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Cora: The Bullet Hole (5)

Read the full Cora Stallman series here.


Wednesday, Aug. 5, 1925. Coles County, IL.

By August 5, Cora Stallman had been dead for five days, but investigators seemed no closer to finding out how that had happened. The truth continued to evade them like a silver fish in a summer pond, always a second beyond their grasp.

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Cora: People Are Talking (3)

More evidence than answers.

Monday and Tuesday, Aug. 3-4, 1925. Mattoon, IL.

Cattle and crops can’t go untended, so it didn’t raise eyebrows when Anna and Thomas Seaman returned from Cincinnati immediately after Cora Stallman’s funeral. She was buried on Monday afternoon, Aug. 3; they were back in Mattoon that night.

Perhaps more unusual: Once they returned, Thomas took to his bed.1

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Meet Cora Stallman

Cora is a book I haven’t opened in years. She is a box with a dusty lid.

cora yearbook portraitAnd yet, when I recently told a friend I was planning to write about Cora, she immediately answered: “Oh, I think about her a lot. I’m so glad she’s getting remembered.”

Cora stays with you.

For Cora, I pestered a medical examiner, and joined the historical society of a county I’ve never visited. I spent about two years of scattershot research on her. At the end of it, for a lot of reasons, I put her away. Maybe now it’s time to reopen the book, to blow off the dust.

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Cora: The Discovery (1)

Saturday and Sunday, Aug. 1-2, 1925. Humboldt, IL.

The story, as Thomas Seaman told it many times that bewildering summer day, to the sheriff, the coroner, the undertaker — it went like this:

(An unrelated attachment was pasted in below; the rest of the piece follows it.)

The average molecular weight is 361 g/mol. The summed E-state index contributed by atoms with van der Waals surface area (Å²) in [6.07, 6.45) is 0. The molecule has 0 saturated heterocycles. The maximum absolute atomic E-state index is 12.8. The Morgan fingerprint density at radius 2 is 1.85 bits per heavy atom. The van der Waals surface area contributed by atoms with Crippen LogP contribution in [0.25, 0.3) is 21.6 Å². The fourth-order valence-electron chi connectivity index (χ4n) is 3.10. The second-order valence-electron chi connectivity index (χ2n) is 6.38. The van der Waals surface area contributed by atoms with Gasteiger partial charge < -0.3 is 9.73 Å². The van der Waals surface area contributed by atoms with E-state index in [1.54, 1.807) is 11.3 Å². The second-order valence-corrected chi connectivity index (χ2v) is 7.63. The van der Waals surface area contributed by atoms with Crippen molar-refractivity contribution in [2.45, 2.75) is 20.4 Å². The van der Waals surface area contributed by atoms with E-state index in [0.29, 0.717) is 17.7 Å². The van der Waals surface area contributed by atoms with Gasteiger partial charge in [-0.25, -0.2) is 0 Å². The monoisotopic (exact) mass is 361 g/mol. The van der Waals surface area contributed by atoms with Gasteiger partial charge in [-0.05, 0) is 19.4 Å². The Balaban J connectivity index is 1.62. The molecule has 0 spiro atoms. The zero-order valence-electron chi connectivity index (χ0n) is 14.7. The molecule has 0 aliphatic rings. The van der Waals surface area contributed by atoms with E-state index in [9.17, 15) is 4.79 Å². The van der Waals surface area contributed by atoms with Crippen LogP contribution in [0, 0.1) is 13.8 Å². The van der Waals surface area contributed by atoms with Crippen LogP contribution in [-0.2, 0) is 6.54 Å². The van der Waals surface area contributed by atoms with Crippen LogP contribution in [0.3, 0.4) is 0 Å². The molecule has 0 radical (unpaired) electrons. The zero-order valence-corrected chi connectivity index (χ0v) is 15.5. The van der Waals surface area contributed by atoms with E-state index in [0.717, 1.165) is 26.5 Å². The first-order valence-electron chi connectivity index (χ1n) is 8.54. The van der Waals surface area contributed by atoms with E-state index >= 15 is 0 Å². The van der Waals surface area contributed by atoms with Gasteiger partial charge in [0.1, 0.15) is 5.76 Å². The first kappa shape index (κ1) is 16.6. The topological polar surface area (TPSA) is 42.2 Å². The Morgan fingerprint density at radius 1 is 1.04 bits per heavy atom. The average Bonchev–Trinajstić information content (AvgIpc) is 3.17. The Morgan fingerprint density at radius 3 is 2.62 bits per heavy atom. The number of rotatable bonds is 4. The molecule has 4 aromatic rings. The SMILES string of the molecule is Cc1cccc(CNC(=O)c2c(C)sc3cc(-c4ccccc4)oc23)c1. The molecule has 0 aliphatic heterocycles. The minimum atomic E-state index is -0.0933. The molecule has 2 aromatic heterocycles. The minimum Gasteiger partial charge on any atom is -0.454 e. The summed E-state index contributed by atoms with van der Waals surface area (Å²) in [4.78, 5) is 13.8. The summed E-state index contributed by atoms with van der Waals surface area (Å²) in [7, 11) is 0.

This wasn’t his farm; it belonged to his wife, Anna. She was out of town and he was just staying here to help his sister-in-law, Cora Stallman.

On Friday night, Cora was in the farm’s cottage (or maybe the main house) and he slept on the cottage porch. He got up at 6 AM to milk the cow. He came back to the cottage and called for Cora but got no answer. Concerned, he searched the cottage, the main house, and the field. More concerned, he walked to the house of Anna’s hired hand, Boston “Bos” Lilley, and asked for help.

The two men spotted Cora at the bottom of a half-full cistern, next to the cottage. Using a wooden clothesline prop, they maneuvered her body out of the cistern and onto the grass. She was fully dressed, wet, and not responding. They tried to resuscitate her, but without luck. Water might have come out of her mouth. Bos went to call for help. Another hired hand, Ed Landreth, helped Thomas carry the dead woman into the farm’s main house.

By noon, the farm was buzzing with the sheriff, detectives, the coroner, the undertaker, farmhands, reporters, and others. All day long, cars on the farm road kicked dust into the August sunlight.

Continue reading “Cora: The Discovery (1)”